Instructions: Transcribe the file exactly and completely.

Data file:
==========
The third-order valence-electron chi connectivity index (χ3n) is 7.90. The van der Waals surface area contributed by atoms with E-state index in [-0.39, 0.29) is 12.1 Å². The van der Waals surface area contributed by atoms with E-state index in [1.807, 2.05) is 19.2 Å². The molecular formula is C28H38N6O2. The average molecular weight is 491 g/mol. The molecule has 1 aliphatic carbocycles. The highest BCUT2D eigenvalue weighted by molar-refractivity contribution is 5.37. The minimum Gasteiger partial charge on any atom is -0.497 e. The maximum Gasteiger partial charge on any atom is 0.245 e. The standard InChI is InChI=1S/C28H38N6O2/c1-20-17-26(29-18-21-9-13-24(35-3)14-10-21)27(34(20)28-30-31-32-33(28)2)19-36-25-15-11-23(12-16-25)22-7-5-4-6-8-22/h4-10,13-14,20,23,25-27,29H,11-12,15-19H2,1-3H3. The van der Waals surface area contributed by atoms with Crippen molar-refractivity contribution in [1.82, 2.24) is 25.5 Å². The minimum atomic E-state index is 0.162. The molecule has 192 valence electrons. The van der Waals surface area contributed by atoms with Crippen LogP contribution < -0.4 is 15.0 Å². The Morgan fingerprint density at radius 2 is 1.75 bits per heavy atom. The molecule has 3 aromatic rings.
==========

The third-order valence-electron chi connectivity index (χ3n) is 7.90. The van der Waals surface area contributed by atoms with E-state index in [-0.39, 0.29) is 12.1 Å². The van der Waals surface area contributed by atoms with E-state index in [1.807, 2.05) is 19.2 Å². The molecular formula is C28H38N6O2. The average molecular weight is 491 g/mol. The molecule has 1 aliphatic carbocycles. The highest BCUT2D eigenvalue weighted by molar-refractivity contribution is 5.37. The minimum Gasteiger partial charge on any atom is -0.497 e. The maximum Gasteiger partial charge on any atom is 0.245 e. The standard InChI is InChI=1S/C28H38N6O2/c1-20-17-26(29-18-21-9-13-24(35-3)14-10-21)27(34(20)28-30-31-32-33(28)2)19-36-25-15-11-23(12-16-25)22-7-5-4-6-8-22/h4-10,13-14,20,23,25-27,29H,11-12,15-19H2,1-3H3. The van der Waals surface area contributed by atoms with Crippen molar-refractivity contribution in [1.82, 2.24) is 25.5 Å². The minimum atomic E-state index is 0.162. The molecule has 192 valence electrons. The van der Waals surface area contributed by atoms with Crippen LogP contribution < -0.4 is 15.0 Å². The Morgan fingerprint density at radius 2 is 1.75 bits per heavy atom. The molecule has 3 aromatic rings.